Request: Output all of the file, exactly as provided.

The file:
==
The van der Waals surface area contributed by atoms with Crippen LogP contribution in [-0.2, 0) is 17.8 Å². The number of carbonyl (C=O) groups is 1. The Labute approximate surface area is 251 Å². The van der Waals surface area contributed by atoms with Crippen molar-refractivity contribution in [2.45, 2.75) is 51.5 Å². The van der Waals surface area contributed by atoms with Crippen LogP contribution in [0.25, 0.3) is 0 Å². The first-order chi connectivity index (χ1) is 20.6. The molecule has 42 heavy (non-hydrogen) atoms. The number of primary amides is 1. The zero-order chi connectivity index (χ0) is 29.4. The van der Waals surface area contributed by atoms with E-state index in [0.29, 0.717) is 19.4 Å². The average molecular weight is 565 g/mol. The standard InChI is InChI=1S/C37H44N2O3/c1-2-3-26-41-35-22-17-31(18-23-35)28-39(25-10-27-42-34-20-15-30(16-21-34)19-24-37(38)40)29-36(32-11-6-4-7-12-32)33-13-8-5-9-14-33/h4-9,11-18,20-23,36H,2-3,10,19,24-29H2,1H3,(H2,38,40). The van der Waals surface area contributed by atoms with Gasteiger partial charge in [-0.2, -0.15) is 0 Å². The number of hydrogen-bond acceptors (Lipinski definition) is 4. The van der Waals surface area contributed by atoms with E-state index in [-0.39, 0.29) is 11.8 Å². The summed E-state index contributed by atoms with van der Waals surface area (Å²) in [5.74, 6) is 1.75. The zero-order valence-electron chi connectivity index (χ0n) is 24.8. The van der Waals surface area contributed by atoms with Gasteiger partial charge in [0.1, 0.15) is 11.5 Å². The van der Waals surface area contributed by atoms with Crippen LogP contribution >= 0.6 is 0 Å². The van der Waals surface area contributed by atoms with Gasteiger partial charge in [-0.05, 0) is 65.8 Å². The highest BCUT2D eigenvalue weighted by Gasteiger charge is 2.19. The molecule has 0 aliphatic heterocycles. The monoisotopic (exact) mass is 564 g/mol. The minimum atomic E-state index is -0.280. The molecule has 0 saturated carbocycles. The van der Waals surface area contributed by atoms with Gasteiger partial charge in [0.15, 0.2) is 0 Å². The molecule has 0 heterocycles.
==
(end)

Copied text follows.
The van der Waals surface area contributed by atoms with Crippen LogP contribution in [-0.2, 0) is 17.8 Å². The number of carbonyl (C=O) groups is 1. The Labute approximate surface area is 251 Å². The van der Waals surface area contributed by atoms with Crippen molar-refractivity contribution in [2.45, 2.75) is 51.5 Å². The van der Waals surface area contributed by atoms with Crippen LogP contribution in [0.25, 0.3) is 0 Å². The first-order chi connectivity index (χ1) is 20.6. The molecule has 42 heavy (non-hydrogen) atoms. The number of primary amides is 1. The zero-order chi connectivity index (χ0) is 29.4. The van der Waals surface area contributed by atoms with E-state index in [0.29, 0.717) is 19.4 Å². The average molecular weight is 565 g/mol. The standard InChI is InChI=1S/C37H44N2O3/c1-2-3-26-41-35-22-17-31(18-23-35)28-39(25-10-27-42-34-20-15-30(16-21-34)19-24-37(38)40)29-36(32-11-6-4-7-12-32)33-13-8-5-9-14-33/h4-9,11-18,20-23,36H,2-3,10,19,24-29H2,1H3,(H2,38,40). The van der Waals surface area contributed by atoms with Gasteiger partial charge in [-0.2, -0.15) is 0 Å². The number of hydrogen-bond acceptors (Lipinski definition) is 4. The van der Waals surface area contributed by atoms with E-state index in [-0.39, 0.29) is 11.8 Å². The summed E-state index contributed by atoms with van der Waals surface area (Å²) in [5.74, 6) is 1.75. The zero-order valence-electron chi connectivity index (χ0n) is 24.8. The van der Waals surface area contributed by atoms with Gasteiger partial charge in [0.1, 0.15) is 11.5 Å². The van der Waals surface area contributed by atoms with Crippen LogP contribution >= 0.6 is 0 Å². The van der Waals surface area contributed by atoms with Gasteiger partial charge in [-0.05, 0) is 65.8 Å². The highest BCUT2D eigenvalue weighted by Gasteiger charge is 2.19. The molecule has 0 aliphatic heterocycles. The monoisotopic (exact) mass is 564 g/mol. The minimum atomic E-state index is -0.280. The molecule has 0 saturated carbocycles. The van der Waals surface area contributed by atoms with Gasteiger partial charge in [0.15, 0.2) is 0 Å². The molecule has 0 heterocycles.